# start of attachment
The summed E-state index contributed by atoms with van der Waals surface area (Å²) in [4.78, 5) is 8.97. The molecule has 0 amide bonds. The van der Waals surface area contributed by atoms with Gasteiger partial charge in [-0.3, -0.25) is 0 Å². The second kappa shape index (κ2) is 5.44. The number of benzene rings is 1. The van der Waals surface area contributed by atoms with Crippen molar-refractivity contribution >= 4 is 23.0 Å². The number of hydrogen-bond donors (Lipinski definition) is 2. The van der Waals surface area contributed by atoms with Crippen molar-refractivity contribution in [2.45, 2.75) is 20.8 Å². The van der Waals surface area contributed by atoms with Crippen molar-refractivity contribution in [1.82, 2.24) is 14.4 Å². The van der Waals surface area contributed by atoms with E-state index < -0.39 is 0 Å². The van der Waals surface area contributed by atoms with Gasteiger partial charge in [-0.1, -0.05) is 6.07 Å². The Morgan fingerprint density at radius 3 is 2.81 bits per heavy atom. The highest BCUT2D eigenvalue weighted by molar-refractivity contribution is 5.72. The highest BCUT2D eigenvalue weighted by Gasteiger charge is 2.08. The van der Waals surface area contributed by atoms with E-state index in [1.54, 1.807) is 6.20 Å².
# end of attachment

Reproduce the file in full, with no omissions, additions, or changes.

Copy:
The summed E-state index contributed by atoms with van der Waals surface area (Å²) in [4.78, 5) is 8.97. The molecule has 0 amide bonds. The van der Waals surface area contributed by atoms with Gasteiger partial charge in [-0.3, -0.25) is 0 Å². The second kappa shape index (κ2) is 5.44. The number of benzene rings is 1. The van der Waals surface area contributed by atoms with Crippen molar-refractivity contribution >= 4 is 23.0 Å². The number of hydrogen-bond donors (Lipinski definition) is 2. The van der Waals surface area contributed by atoms with Crippen molar-refractivity contribution in [2.45, 2.75) is 20.8 Å². The van der Waals surface area contributed by atoms with Crippen molar-refractivity contribution in [1.82, 2.24) is 14.4 Å². The van der Waals surface area contributed by atoms with E-state index < -0.39 is 0 Å². The van der Waals surface area contributed by atoms with Gasteiger partial charge in [-0.1, -0.05) is 6.07 Å². The Morgan fingerprint density at radius 3 is 2.81 bits per heavy atom. The highest BCUT2D eigenvalue weighted by molar-refractivity contribution is 5.72. The highest BCUT2D eigenvalue weighted by Gasteiger charge is 2.08. The van der Waals surface area contributed by atoms with E-state index in [1.54, 1.807) is 6.20 Å².